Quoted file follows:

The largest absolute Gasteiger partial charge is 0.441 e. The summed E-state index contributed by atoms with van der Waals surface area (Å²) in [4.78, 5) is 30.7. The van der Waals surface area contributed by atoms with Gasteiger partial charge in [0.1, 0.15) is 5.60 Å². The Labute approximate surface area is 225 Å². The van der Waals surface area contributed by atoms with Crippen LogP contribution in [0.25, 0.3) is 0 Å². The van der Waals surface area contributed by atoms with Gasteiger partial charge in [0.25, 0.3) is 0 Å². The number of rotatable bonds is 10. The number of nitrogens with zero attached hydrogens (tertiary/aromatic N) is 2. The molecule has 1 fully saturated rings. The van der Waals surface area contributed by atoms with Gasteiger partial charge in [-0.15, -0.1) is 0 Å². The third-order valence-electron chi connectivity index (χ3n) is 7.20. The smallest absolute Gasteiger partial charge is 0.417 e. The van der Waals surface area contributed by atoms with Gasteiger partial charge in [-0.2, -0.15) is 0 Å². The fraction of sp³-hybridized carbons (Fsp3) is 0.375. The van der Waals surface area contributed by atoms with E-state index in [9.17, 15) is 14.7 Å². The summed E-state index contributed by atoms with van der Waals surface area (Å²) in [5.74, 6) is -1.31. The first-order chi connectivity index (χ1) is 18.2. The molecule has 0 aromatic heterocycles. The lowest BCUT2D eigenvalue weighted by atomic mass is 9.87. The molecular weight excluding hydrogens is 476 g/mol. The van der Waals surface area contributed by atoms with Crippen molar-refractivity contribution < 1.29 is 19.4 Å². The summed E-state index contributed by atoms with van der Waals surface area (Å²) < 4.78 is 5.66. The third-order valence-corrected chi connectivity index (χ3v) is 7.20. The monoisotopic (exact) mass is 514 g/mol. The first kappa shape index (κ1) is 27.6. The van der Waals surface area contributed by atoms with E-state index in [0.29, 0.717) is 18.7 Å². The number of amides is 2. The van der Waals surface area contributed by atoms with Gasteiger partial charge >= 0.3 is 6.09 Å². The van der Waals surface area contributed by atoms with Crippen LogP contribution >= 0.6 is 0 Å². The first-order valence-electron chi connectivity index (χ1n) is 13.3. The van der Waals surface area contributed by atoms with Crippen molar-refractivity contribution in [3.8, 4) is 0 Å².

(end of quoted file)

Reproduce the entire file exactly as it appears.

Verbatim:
The largest absolute Gasteiger partial charge is 0.441 e. The summed E-state index contributed by atoms with van der Waals surface area (Å²) in [4.78, 5) is 30.7. The van der Waals surface area contributed by atoms with Gasteiger partial charge in [0.1, 0.15) is 5.60 Å². The Labute approximate surface area is 225 Å². The van der Waals surface area contributed by atoms with Crippen LogP contribution in [0.25, 0.3) is 0 Å². The van der Waals surface area contributed by atoms with Gasteiger partial charge in [0.25, 0.3) is 0 Å². The number of rotatable bonds is 10. The number of nitrogens with zero attached hydrogens (tertiary/aromatic N) is 2. The molecule has 1 fully saturated rings. The van der Waals surface area contributed by atoms with Gasteiger partial charge in [-0.15, -0.1) is 0 Å². The third-order valence-electron chi connectivity index (χ3n) is 7.20. The smallest absolute Gasteiger partial charge is 0.417 e. The van der Waals surface area contributed by atoms with Gasteiger partial charge in [-0.2, -0.15) is 0 Å². The fraction of sp³-hybridized carbons (Fsp3) is 0.375. The van der Waals surface area contributed by atoms with E-state index in [9.17, 15) is 14.7 Å². The summed E-state index contributed by atoms with van der Waals surface area (Å²) in [5.74, 6) is -1.31. The first-order chi connectivity index (χ1) is 18.2. The molecule has 0 aromatic heterocycles. The lowest BCUT2D eigenvalue weighted by atomic mass is 9.87. The molecular weight excluding hydrogens is 476 g/mol. The van der Waals surface area contributed by atoms with Crippen molar-refractivity contribution < 1.29 is 19.4 Å². The summed E-state index contributed by atoms with van der Waals surface area (Å²) < 4.78 is 5.66. The third-order valence-corrected chi connectivity index (χ3v) is 7.20. The monoisotopic (exact) mass is 514 g/mol. The first kappa shape index (κ1) is 27.6. The van der Waals surface area contributed by atoms with E-state index in [0.29, 0.717) is 18.7 Å². The number of amides is 2. The van der Waals surface area contributed by atoms with Gasteiger partial charge >= 0.3 is 6.09 Å². The van der Waals surface area contributed by atoms with Crippen LogP contribution >= 0.6 is 0 Å². The first-order valence-electron chi connectivity index (χ1n) is 13.3. The van der Waals surface area contributed by atoms with Crippen molar-refractivity contribution in [3.8, 4) is 0 Å².